As a person who has had both experiences of giving birth, I can honestly say both were beautiful and transformative. But my homebirth was empowering in a way I cannot fully describe. I wanted to say to every pregnant woman I saw, "Are you low risk? Is everything going routinely? Yes?!? You should have a homebirth!!!!!" But I contained my excitement and eventually learned that you can't just be telling any and everybody you had a homebirth. In fact, when you do tell folks you had a homebirth, the response may often be "On purpose?" It's still viewed a Bohemian. Backwards. Earthy. Not cosmopolitan and advanced and chic. You know, right in line there with breastfeeding.
I honestly feel like if you are able to give birth in a hospital normally, you only narrowly escaped a whole series of interventions and a c-section. I watched one of my best friends go through it. She called as they were wheeling her in to have the c-section and I wanted to say, "I told you so" because I told her not to be induced. Told her to let things take their course. But it's hard because you're not a doctor and if a woman doesn't trust her own body, she needs someone to trust (the doctor) because this is not just about her--it's about the life growing in her. I would love to see the business of being born taken out of the hands of medical doctors and put back into the hands of midwives and women. I'd love to see more women begin to have faith in the process and not in the technology. Birth is a natural process. Not to be crude . . . but it's like having a bowel movement in a way. Sometimes you need help but the vast majority of the time, it just happens.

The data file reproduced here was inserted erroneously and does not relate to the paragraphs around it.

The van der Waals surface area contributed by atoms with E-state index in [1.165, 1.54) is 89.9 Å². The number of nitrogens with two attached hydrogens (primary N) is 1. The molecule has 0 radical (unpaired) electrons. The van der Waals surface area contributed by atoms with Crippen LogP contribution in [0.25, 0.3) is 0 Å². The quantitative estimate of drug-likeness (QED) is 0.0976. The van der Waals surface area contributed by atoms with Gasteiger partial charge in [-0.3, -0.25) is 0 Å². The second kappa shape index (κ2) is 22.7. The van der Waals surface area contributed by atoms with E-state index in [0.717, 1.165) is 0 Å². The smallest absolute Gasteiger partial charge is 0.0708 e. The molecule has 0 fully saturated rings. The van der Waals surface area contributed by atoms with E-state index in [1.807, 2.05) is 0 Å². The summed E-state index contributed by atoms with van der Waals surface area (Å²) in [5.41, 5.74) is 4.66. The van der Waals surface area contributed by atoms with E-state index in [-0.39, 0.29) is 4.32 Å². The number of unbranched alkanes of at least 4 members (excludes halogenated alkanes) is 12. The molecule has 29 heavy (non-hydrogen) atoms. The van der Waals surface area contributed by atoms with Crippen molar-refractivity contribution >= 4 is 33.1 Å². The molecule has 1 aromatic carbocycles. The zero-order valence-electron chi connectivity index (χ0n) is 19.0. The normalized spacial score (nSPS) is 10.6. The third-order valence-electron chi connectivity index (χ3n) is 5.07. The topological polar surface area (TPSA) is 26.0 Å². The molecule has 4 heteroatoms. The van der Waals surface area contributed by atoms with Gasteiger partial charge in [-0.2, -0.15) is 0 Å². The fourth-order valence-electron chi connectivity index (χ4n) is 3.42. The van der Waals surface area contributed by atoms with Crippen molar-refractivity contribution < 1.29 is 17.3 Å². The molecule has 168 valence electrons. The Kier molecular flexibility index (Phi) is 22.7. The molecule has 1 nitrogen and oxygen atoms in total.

Anyway, if you've never read my homebirth story, take a moment to click the link on the sidebar. And when you get a moment, see The Business of Being Born. (I borrowed it from my library.)